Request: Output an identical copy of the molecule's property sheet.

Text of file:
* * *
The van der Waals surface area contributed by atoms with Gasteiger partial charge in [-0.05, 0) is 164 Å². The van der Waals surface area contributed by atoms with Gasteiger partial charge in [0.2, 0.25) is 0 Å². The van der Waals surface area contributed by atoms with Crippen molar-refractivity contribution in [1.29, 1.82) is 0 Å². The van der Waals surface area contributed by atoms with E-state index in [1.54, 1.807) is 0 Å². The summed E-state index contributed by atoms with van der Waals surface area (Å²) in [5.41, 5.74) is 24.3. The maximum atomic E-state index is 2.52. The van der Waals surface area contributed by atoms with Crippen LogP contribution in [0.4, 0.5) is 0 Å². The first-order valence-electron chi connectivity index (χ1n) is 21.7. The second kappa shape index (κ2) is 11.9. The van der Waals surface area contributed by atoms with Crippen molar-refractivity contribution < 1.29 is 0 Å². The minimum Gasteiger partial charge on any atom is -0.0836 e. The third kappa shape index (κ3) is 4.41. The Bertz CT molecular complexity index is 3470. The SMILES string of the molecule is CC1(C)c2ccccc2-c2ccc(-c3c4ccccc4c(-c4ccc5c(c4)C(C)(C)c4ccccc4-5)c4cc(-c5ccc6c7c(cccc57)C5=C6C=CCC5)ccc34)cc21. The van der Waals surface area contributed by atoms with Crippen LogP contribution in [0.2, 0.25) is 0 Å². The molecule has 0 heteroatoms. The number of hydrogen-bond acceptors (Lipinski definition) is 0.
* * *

The van der Waals surface area contributed by atoms with Gasteiger partial charge in [-0.05, 0) is 164 Å². The van der Waals surface area contributed by atoms with Gasteiger partial charge in [0.2, 0.25) is 0 Å². The van der Waals surface area contributed by atoms with Crippen molar-refractivity contribution in [1.29, 1.82) is 0 Å². The van der Waals surface area contributed by atoms with E-state index in [1.54, 1.807) is 0 Å². The summed E-state index contributed by atoms with van der Waals surface area (Å²) in [5.41, 5.74) is 24.3. The maximum atomic E-state index is 2.52. The van der Waals surface area contributed by atoms with Crippen LogP contribution in [0.4, 0.5) is 0 Å². The first-order valence-electron chi connectivity index (χ1n) is 21.7. The second kappa shape index (κ2) is 11.9. The van der Waals surface area contributed by atoms with Crippen molar-refractivity contribution < 1.29 is 0 Å². The minimum Gasteiger partial charge on any atom is -0.0836 e. The third kappa shape index (κ3) is 4.41. The Bertz CT molecular complexity index is 3470. The SMILES string of the molecule is CC1(C)c2ccccc2-c2ccc(-c3c4ccccc4c(-c4ccc5c(c4)C(C)(C)c4ccccc4-5)c4cc(-c5ccc6c7c(cccc57)C5=C6C=CCC5)ccc34)cc21. The van der Waals surface area contributed by atoms with Crippen LogP contribution in [0.2, 0.25) is 0 Å². The molecule has 0 heteroatoms. The number of hydrogen-bond acceptors (Lipinski definition) is 0.